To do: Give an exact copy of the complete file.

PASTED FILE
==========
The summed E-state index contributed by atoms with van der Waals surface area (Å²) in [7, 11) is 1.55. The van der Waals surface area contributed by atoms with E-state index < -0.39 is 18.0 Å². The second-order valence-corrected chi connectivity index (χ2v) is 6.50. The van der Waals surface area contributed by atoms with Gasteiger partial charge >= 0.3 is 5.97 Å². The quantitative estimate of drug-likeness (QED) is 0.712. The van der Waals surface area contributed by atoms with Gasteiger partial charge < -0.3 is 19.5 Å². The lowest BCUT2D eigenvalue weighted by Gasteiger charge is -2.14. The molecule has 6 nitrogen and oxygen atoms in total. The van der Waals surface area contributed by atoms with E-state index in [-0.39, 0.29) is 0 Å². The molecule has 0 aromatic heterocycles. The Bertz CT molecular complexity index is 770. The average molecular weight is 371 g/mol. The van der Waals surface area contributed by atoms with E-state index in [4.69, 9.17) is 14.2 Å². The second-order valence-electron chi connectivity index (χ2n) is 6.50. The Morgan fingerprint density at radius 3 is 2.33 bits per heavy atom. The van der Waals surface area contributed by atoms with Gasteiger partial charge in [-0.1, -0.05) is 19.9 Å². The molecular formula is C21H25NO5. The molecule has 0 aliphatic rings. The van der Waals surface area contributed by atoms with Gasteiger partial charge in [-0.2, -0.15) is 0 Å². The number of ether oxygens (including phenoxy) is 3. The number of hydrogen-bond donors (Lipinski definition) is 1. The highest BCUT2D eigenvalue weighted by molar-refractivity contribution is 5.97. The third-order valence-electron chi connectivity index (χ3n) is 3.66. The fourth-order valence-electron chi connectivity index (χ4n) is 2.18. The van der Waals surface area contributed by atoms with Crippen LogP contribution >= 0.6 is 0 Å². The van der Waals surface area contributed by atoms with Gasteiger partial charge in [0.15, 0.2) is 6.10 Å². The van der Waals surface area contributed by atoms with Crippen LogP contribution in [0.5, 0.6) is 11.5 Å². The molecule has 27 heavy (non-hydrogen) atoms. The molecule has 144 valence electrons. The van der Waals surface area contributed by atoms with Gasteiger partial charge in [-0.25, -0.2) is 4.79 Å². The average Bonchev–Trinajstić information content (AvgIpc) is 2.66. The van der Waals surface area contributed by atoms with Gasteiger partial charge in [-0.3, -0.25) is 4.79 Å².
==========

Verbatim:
The summed E-state index contributed by atoms with van der Waals surface area (Å²) in [7, 11) is 1.55. The van der Waals surface area contributed by atoms with E-state index < -0.39 is 18.0 Å². The second-order valence-corrected chi connectivity index (χ2v) is 6.50. The van der Waals surface area contributed by atoms with Gasteiger partial charge >= 0.3 is 5.97 Å². The quantitative estimate of drug-likeness (QED) is 0.712. The van der Waals surface area contributed by atoms with Gasteiger partial charge < -0.3 is 19.5 Å². The lowest BCUT2D eigenvalue weighted by Gasteiger charge is -2.14. The molecule has 6 nitrogen and oxygen atoms in total. The van der Waals surface area contributed by atoms with E-state index in [-0.39, 0.29) is 0 Å². The molecule has 0 aromatic heterocycles. The Bertz CT molecular complexity index is 770. The average molecular weight is 371 g/mol. The van der Waals surface area contributed by atoms with E-state index in [4.69, 9.17) is 14.2 Å². The second-order valence-electron chi connectivity index (χ2n) is 6.50. The Morgan fingerprint density at radius 3 is 2.33 bits per heavy atom. The van der Waals surface area contributed by atoms with Gasteiger partial charge in [-0.1, -0.05) is 19.9 Å². The molecular formula is C21H25NO5. The molecule has 0 aliphatic rings. The van der Waals surface area contributed by atoms with Gasteiger partial charge in [-0.2, -0.15) is 0 Å². The number of ether oxygens (including phenoxy) is 3. The number of hydrogen-bond donors (Lipinski definition) is 1. The highest BCUT2D eigenvalue weighted by molar-refractivity contribution is 5.97. The third-order valence-electron chi connectivity index (χ3n) is 3.66. The fourth-order valence-electron chi connectivity index (χ4n) is 2.18. The van der Waals surface area contributed by atoms with Crippen LogP contribution >= 0.6 is 0 Å². The van der Waals surface area contributed by atoms with Gasteiger partial charge in [0.15, 0.2) is 6.10 Å². The van der Waals surface area contributed by atoms with Crippen LogP contribution in [0.5, 0.6) is 11.5 Å². The molecule has 27 heavy (non-hydrogen) atoms. The molecule has 144 valence electrons. The van der Waals surface area contributed by atoms with Gasteiger partial charge in [-0.25, -0.2) is 4.79 Å². The average Bonchev–Trinajstić information content (AvgIpc) is 2.66. The van der Waals surface area contributed by atoms with Gasteiger partial charge in [-0.3, -0.25) is 4.79 Å².